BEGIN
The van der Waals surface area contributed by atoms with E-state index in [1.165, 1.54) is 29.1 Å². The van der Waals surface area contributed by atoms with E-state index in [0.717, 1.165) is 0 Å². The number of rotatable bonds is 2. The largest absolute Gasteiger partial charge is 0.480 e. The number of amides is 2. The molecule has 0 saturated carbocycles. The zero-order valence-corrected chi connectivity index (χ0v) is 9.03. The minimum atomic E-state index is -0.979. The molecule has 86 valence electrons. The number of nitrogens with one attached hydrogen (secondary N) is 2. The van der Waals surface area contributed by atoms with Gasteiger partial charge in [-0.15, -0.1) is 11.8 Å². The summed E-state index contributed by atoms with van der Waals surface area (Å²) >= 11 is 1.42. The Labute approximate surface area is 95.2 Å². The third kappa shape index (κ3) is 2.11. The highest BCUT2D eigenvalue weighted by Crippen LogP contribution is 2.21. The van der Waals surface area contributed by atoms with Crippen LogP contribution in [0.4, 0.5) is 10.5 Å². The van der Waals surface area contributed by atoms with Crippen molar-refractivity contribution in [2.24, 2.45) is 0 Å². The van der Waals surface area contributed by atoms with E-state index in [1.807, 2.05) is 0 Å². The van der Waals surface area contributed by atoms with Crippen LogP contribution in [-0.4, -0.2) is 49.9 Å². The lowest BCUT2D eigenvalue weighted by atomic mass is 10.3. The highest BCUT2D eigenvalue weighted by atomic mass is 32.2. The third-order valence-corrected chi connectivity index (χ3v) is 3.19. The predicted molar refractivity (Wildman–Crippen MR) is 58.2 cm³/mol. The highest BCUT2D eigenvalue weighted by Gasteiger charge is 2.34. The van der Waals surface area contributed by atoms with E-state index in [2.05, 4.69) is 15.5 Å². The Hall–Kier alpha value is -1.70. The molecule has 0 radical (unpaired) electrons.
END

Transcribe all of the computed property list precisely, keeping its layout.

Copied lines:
The van der Waals surface area contributed by atoms with E-state index in [1.165, 1.54) is 29.1 Å². The van der Waals surface area contributed by atoms with E-state index in [0.717, 1.165) is 0 Å². The number of rotatable bonds is 2. The largest absolute Gasteiger partial charge is 0.480 e. The number of amides is 2. The molecule has 0 saturated carbocycles. The zero-order valence-corrected chi connectivity index (χ0v) is 9.03. The minimum atomic E-state index is -0.979. The molecule has 86 valence electrons. The number of nitrogens with one attached hydrogen (secondary N) is 2. The van der Waals surface area contributed by atoms with Gasteiger partial charge in [-0.15, -0.1) is 11.8 Å². The summed E-state index contributed by atoms with van der Waals surface area (Å²) >= 11 is 1.42. The Labute approximate surface area is 95.2 Å². The third kappa shape index (κ3) is 2.11. The highest BCUT2D eigenvalue weighted by Crippen LogP contribution is 2.21. The van der Waals surface area contributed by atoms with Crippen LogP contribution in [0.4, 0.5) is 10.5 Å². The van der Waals surface area contributed by atoms with Crippen molar-refractivity contribution in [2.24, 2.45) is 0 Å². The van der Waals surface area contributed by atoms with E-state index in [1.807, 2.05) is 0 Å². The van der Waals surface area contributed by atoms with Crippen LogP contribution in [-0.4, -0.2) is 49.9 Å². The lowest BCUT2D eigenvalue weighted by atomic mass is 10.3. The highest BCUT2D eigenvalue weighted by atomic mass is 32.2. The third-order valence-corrected chi connectivity index (χ3v) is 3.19. The predicted molar refractivity (Wildman–Crippen MR) is 58.2 cm³/mol. The highest BCUT2D eigenvalue weighted by Gasteiger charge is 2.34. The van der Waals surface area contributed by atoms with E-state index in [2.05, 4.69) is 15.5 Å². The Hall–Kier alpha value is -1.70. The molecule has 0 radical (unpaired) electrons.